Then said his Lordship, "Well. God mend all!"--"Nay, by God, Donald, we must help him to mend it!" said the other.--RUSHWORTH (_Sir David Ramsay and Lord Rea, in 1630_).
I. THE PRESENT TIME II. MODEL PRISONS III. DOWNING STREET IV. THE NEW DOWNING STREET V. STUMP-ORATOR
[February 1, 1850.] NO. I. THE PRESENT TIME.
The Present Time, youngest-born of Eternity, child and heir of all the Past Times with their good and evil, and parent of all the Future, is ever a "New Era" to the thinking man; and comes with new questions and significance, however commonplace it look: to know _it_, and what it bids us do, is ever the sum of knowledge for all of us. This new Day, sent us out of Heaven, this also has its heavenly omens;--amid the bustling trivialities and loud empty noises, its silent monitions, which if we cannot read and obey, it will not be well with us! No;--nor is there any sin more fearfully avenged on men and Nations than that same, which indeed includes and presupposes all manner of sins: the sin which our old pious fathers called "judicial blindness;"--which we, with our light habits, may still call misinterpretation of the Time that now is; disloyalty to its real meanings and monitions, stupid disregard of these, stupid adherence active or passive to the counterfeits and mere current semblances of these. This is true of all times and days.
But in the days that are now passing over us, even fools are arrested to ask the meaning of them; few of the generations of men have seen more impressive days. Days of endless calamity, disruption, dislocation, confusion worse confounded: if they are not days of endless hope too, then they are days of utter despair. For it is not a small hope that will suffice, the ruin being clearly, either in action or in prospect, universal. There must be a new world, if there is to be any world at all! That human things in our Europe can ever return to the old sorry routine, and proceed with any steadiness or continuance there; this small hope is not now a tenable one. These days of universal death must be days of universal new-birth, if the ruin is not to be total and final! It is a Time to make the dullest man consider; and ask himself, Whence _he_ came? Whither he is bound?--A veritable "New Era," to the foolish as well as to the wise.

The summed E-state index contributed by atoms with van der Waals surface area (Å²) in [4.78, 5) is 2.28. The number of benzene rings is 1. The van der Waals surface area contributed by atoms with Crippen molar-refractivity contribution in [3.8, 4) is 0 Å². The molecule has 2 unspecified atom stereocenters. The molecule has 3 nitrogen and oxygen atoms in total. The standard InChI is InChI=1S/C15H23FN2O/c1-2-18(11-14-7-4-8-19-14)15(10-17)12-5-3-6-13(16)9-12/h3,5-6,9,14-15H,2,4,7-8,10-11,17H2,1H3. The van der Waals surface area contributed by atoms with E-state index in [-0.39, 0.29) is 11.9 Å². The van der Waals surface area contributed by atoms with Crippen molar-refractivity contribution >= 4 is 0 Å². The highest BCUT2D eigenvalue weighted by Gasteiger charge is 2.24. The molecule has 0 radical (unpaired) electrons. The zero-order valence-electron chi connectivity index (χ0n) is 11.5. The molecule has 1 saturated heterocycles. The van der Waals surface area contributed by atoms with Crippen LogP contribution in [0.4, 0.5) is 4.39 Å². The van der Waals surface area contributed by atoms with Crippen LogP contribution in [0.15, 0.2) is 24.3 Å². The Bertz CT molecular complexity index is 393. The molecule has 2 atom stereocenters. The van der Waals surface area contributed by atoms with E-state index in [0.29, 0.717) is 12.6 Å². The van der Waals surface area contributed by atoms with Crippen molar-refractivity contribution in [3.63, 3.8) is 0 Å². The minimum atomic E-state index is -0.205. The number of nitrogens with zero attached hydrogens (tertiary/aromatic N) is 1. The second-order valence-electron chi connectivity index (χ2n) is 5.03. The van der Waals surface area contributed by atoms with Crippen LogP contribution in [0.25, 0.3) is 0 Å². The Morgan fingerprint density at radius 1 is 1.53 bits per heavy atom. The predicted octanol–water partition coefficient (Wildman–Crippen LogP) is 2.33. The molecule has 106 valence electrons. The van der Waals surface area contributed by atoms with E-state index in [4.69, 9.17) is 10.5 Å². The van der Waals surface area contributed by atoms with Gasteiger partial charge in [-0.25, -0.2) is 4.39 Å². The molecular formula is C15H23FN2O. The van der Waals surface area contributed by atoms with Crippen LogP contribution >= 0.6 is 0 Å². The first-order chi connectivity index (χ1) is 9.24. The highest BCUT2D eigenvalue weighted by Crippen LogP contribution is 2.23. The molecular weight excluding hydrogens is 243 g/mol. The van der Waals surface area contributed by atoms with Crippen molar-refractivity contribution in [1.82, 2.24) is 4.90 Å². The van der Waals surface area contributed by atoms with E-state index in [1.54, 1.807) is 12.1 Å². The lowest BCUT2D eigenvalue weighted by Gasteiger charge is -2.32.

Not long ago, the world saw, with thoughtless joy which might have been very thoughtful joy, a real miracle not heretofore considered possible or conceivable in the world,--a Reforming Pope. A simple pious creature, a good country-priest, invested unexpectedly with the tiara, takes up the New Testament, declares that this henceforth shall be his rule of governing. No more finesse, chicanery, hypocrisy, or false or foul dealing of any kind: God's truth shall be spoken, God's justice shall be done, on the throne called of St. Peter: an honest Pope, Papa, or Father of Christendom, shall preside there. And such a throne of St. Peter; and such a Christendom, for an honest Papa to preside in! The European populations everywhere hailed the omen; with shouting and rejoicing leading articles and tar-barrels; thinking people listened with astonishment,--not with sorrow if they were faithful or wise; with awe rather as at the heralding of death, and with a joy as of victory beyond death! Something pious, grand and as if awful in that joy, revealing once more the Presence of a Divine Justice in this world. For, to such men it was very clear how this poor devoted Pope would prosper, with his New Testament in his band. An alarming business, that of governing in the throne of St. Peter by the rule of veracity! By the rule of veracity, the so-called throne of St. Peter was openly declared, above three hundred years, ago, to be a falsity, a huge mistake, a pestilent dead carcass, which this Sun was weary of. More than three hundred years ago, the throne of St. Peter received peremptory judicial notice to quit; authentic order, registered in Heaven's chancery and since legible in the hearts of all brave men, to take itself away,--to begone, and let us have no more to do with _it_ and its delusions and impious deliriums;--and it has been sitting every day since, it may depend upon it, at its own peril withal, and will have to pay exact damages yet for every day it has so sat. Law of veracity? What this Popedom had to do by the law of veracity, was to give up its own foul galvanic life, an offence to gods and men; honestly to die, and get itself buried.